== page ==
No experience is wasted. On the long, meandering route from hobbyist to writing professional, I toiled in such colorful settings as a burger joint, garbage company and post office—and all added to my stories. I got the idea for my first submission from my food processor manual!
Learning is a lifelong endeavor. I have a BA in English/Writing Concentration, but I learned more about building a career in fiction writing thanks to my RWA membership. Craft books, online classes, conferences and workshops, writer specialty groups—any of them might provide the light-bulb moments needed to succeed.
Vicki: I treat my work as a job and sit my butt in the chair to write every day. And if I'm not writing, I'm thinking about writing. But it is never a chore! Writing is fun for me. I like to play What if???
I agree with Janice, there's lots of past I put in stories which I take advantage of. I am also in tune to stimuli -- for example, Handsome says something crazy and cha-ching! A story develops.
Having someone critique my work pushes me to a higher level. I strive to write fresh.
Cara: No tricks. Writing in any length is hard work. Short stories need the same ingredients as a novel: hero and heroine the readers can relate to, a conflict keeping them apart, strong and deep emotions, and a satisfying ending. I agree that a writer must keep on learning. And you need to read a lot to learn. Having said that, when I wrote my first Trues story, and sold it, I hadn't read a confession story in about 40 years. All I remembered was that they were in first person and were filled with angst. Writing that story, published in the Fall 2009 True Experience, was the first time I'd ever written in first person. And I loved doing it. My story was a romance, not a sin, confess, repent type story. I'm a romance author and that's what I love to write. Since that first sale, I've read dozens of confession stories.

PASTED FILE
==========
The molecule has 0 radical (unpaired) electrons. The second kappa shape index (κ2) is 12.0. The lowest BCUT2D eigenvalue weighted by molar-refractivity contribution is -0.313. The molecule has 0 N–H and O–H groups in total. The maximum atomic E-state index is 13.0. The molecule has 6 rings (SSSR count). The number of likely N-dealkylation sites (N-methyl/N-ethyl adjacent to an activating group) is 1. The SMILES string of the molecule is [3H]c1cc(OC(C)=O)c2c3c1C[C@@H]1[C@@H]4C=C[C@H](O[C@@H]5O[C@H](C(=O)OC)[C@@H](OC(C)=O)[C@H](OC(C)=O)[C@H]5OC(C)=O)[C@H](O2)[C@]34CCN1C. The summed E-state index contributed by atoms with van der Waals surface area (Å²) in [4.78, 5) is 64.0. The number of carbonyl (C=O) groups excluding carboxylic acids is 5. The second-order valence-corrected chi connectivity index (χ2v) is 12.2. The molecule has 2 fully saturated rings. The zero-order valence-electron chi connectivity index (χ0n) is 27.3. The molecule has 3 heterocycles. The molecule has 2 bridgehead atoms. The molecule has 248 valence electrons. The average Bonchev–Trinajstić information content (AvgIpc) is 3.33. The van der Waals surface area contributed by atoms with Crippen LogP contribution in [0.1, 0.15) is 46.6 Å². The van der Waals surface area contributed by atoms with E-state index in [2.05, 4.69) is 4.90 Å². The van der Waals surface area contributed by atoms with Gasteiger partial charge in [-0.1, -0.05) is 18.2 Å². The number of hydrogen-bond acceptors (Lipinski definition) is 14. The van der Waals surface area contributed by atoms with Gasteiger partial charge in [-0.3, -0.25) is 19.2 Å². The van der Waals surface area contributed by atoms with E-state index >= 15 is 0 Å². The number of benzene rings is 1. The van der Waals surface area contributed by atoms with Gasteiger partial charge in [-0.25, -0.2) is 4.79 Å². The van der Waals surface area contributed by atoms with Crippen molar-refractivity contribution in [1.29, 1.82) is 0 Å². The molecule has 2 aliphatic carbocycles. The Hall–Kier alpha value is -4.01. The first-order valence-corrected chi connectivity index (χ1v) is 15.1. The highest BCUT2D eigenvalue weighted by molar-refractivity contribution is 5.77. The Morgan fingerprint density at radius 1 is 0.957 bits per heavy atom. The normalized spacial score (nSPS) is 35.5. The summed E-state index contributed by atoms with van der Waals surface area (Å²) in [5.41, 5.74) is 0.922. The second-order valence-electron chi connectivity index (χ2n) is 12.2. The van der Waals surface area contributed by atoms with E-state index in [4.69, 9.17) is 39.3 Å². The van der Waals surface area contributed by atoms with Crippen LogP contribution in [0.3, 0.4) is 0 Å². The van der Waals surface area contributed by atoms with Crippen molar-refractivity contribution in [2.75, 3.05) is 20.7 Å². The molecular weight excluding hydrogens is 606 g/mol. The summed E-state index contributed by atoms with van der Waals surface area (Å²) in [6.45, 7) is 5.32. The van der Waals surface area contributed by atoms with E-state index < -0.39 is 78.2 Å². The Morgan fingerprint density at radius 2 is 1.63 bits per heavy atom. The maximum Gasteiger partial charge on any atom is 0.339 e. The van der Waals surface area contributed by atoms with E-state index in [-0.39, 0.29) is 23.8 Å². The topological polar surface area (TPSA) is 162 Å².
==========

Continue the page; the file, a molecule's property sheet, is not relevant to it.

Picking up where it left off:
Question: What's next for you?
Marilyn: In 2008 I finally wrote that novel and it has been requested by Harlequin. A second novel lies unfinished on my hard drive with a goal to complete it and send it off later this year.
Janice: I’m excited to have a short story scheduled for publication in the April 2011 issue of True Romance. It’s tentatively titled “Fool for Love.” I’m also getting a category-length draft into shape for submission. Positive wishes welcome!
Vicki: Congratulations, Janice, on the True story! And Marilyn, I look forward to hearing good news from you! I have signed a contract for my sexy magical, "I Believe." And have a few more shorts to put finishing touches on for the Trues.
Cara: As mentioned, I just completed a novella, a sweet romance (sweet meaning no explicit sex) set at the Jersey shore. Next, I plan to write a sensual novella about two former lovers snowbound in a cabin during a blizzard. What I like about the novellas is that I don't need to write a lot of characters and I can have one plot. I've also started another story for the Trues. I'm snow-deep in promo for my two just-released books, the Wild Rose novella and a full length paranormal novel. Writing novellas and short stories feeds my creative soul and leaves time for the hated, but necessary promo.
Thanks for having me, Vicki. This has been fun.
Janice: For me, too! Thanks for the congrats, Vicki. Good luck to you and all my writer friends!
Vicki: Thank you, Cara. This has been fun.
And now, bring on your comments or questions.